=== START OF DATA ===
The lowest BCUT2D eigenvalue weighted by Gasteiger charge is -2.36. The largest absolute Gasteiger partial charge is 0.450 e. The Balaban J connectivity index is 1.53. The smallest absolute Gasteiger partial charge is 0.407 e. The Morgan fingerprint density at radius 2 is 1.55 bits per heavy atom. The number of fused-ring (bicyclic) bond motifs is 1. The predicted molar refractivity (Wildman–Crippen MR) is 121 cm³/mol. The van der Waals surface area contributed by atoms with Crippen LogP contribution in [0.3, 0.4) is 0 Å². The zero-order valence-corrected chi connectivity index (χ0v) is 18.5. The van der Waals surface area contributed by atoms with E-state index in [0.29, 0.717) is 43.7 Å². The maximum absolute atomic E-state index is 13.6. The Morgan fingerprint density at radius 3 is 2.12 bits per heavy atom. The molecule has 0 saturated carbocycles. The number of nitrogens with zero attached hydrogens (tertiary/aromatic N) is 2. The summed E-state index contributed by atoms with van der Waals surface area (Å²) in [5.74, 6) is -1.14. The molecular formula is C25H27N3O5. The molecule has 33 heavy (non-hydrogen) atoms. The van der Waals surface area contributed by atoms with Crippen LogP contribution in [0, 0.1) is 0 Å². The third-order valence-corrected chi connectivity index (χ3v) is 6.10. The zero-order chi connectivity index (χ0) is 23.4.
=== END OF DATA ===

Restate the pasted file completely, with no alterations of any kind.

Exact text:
The lowest BCUT2D eigenvalue weighted by Gasteiger charge is -2.36. The largest absolute Gasteiger partial charge is 0.450 e. The Balaban J connectivity index is 1.53. The smallest absolute Gasteiger partial charge is 0.407 e. The Morgan fingerprint density at radius 2 is 1.55 bits per heavy atom. The number of fused-ring (bicyclic) bond motifs is 1. The predicted molar refractivity (Wildman–Crippen MR) is 121 cm³/mol. The van der Waals surface area contributed by atoms with Crippen LogP contribution in [0.3, 0.4) is 0 Å². The zero-order valence-corrected chi connectivity index (χ0v) is 18.5. The van der Waals surface area contributed by atoms with E-state index in [0.29, 0.717) is 43.7 Å². The maximum absolute atomic E-state index is 13.6. The Morgan fingerprint density at radius 3 is 2.12 bits per heavy atom. The molecule has 0 saturated carbocycles. The number of nitrogens with zero attached hydrogens (tertiary/aromatic N) is 2. The summed E-state index contributed by atoms with van der Waals surface area (Å²) in [5.74, 6) is -1.14. The molecular formula is C25H27N3O5. The molecule has 33 heavy (non-hydrogen) atoms. The van der Waals surface area contributed by atoms with Crippen LogP contribution in [0, 0.1) is 0 Å². The third-order valence-corrected chi connectivity index (χ3v) is 6.10. The zero-order chi connectivity index (χ0) is 23.4.